By August 18, 2021

The Simple SEO Guide for Blogging Developers

seo guide developersHave you been told that SEO is dying and that the blogging industry is losing its momentum to other mediums?

And then there’s all the jabber about how hard it is to even start a blog. All the competition. The yeeeeaaaars it can take to get your content to rank on Google’s first page. The toil of building backlinks. And the grind of posting once a day or week or month.

And all this only to discover that SEO is losing the steam, thrust, and power it once had?

I find this kind of SEO jabber as exciting as a Tupperware party and as useful as decaffeinated coffee. It might be true for other industries, but we’re software developers. And where do most developers run when they need to find some help?

GOOGLE! 😋

“Just Google it” – ya know?

Sure, there are other places that some developers run to—YouTube for example. But lots of us prefer reading to watching. We’re used to reading code, so why not read blog articles that explain how to solve coding problems? And that’s why we scurry to Google.

We’ll let others talk about rearranging their chairs on the “sinking Titanic of SEO.” They can cry their woes while you and I build our blogs and watch our rankings soar.

So, here’s the story. And here’s how I did it.

Less than a year ago I started my own blog about Angular. And discovered that SEO is NOT dead.

You can get a surprising amount of organic traffic fast if you’re willing to put in the work. And once you’ve got a place on the internet that people are attracted to, there are gazillions of ways to make some passive income with that attention.

So how can you do it? What are the ways to make sure that your blog starts ranking? And how can you get organic traffic even if you’re only getting started?

I don’t believe in using spammy, scummy, shady SEO to boost your blog’s SEO performance—they’ll only turn around to bite you later. You’ve got to be willing to put in some consistent, hard work. Here are my five best SEO tips that will help your blog start ranking faster.

Add Your Website to Google Search Console

Google Search Console is a web service by Google which allows webmasters to check indexing status and optimize visibility of their websites.” — Source

This is the most important SEO tip that could be given. And best of all, it’s not hard to do.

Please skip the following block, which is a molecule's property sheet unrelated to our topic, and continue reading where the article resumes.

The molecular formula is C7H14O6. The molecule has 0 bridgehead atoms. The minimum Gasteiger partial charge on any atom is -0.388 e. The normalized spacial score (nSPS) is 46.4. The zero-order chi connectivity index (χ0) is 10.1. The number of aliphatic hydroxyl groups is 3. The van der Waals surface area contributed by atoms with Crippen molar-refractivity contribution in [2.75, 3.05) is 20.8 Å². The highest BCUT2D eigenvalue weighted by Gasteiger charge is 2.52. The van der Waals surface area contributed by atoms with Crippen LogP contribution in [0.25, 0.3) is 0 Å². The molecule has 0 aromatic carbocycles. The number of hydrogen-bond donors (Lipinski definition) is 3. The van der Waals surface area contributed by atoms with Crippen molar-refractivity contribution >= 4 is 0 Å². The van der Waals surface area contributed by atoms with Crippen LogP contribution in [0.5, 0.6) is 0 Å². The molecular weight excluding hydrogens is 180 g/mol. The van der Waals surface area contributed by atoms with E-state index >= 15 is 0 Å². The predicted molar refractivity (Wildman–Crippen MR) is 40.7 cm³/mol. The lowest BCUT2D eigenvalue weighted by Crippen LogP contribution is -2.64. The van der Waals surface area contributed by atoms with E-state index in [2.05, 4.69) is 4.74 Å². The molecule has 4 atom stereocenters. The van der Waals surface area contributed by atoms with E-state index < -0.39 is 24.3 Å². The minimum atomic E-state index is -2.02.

If your website isn’t registered with the Google Search Console, then you won’t really be able to know if your developer blog is ranking and more importantly how well it is ranking. Plus, Google can’t start ranking a website that it doesn’t know about, so if there are no backlinks to your content, then Google won’t find your website.

Plus, you have no excuse when it only takes 15 minutes to do this.

To start the process, you’ll want to go to the Search Console and log in with your Google account. After logging in, you’ll find the option to add a domain property in the upper-left hand corner.

Once you’ve verified ownership of your domain (blog), you’ll be able to track how many clicks your website is receiving. Don’t be discouraged if for the first few months you see no activity. It was that way for me, but then after a few months, I started ranking and within six months from my first blog post, I had received 1,700 organic visits.

You’ll also be able to track the keywords you’re ranking for. This information is gold, and we’ll put it to use in a while to make your posts jump to the top of search results once they start ranking.

Write Articles That Answer Questions Related to Your Niche

First, if your blog doesn’t even have a predominant niche, then you need to decide on a niche and blog specifically on that topic. My niche is Angular, and the reason I chose Angular is simply because Angular is my passion.

Recent SEO studies revealed that the most common words in a Google search are “how” and “what.”

It’s common to find a piece of content with a title like “9 ways to improve the speed of your React app.” And although it might be jammed full of good ideas, it won’t get the attention that a similar piece of content with a title like “How can I improve the speed of my React app?” or “Here’s how to improve the speed of your React app” will get.

The reason people Google things is because they have questions. They never go looking for nine ways to do this or that. They just want to know “How do I …” or “How to …” or “What is …”

Make sure your article has a title that demonstrates that it will answer a specific question.

Publish Your Content to Other Platforms

The more visibility your content gets, the bigger your personal brand becomes. And by publishing your content to other platforms, your content reaches a broader audience.

A few places worth considering are LinkedIn, Medium, and Dev Community.

Every week, I import my blog post into Medium and post it there. Just last month I got 15,954 views, and my followers almost doubled.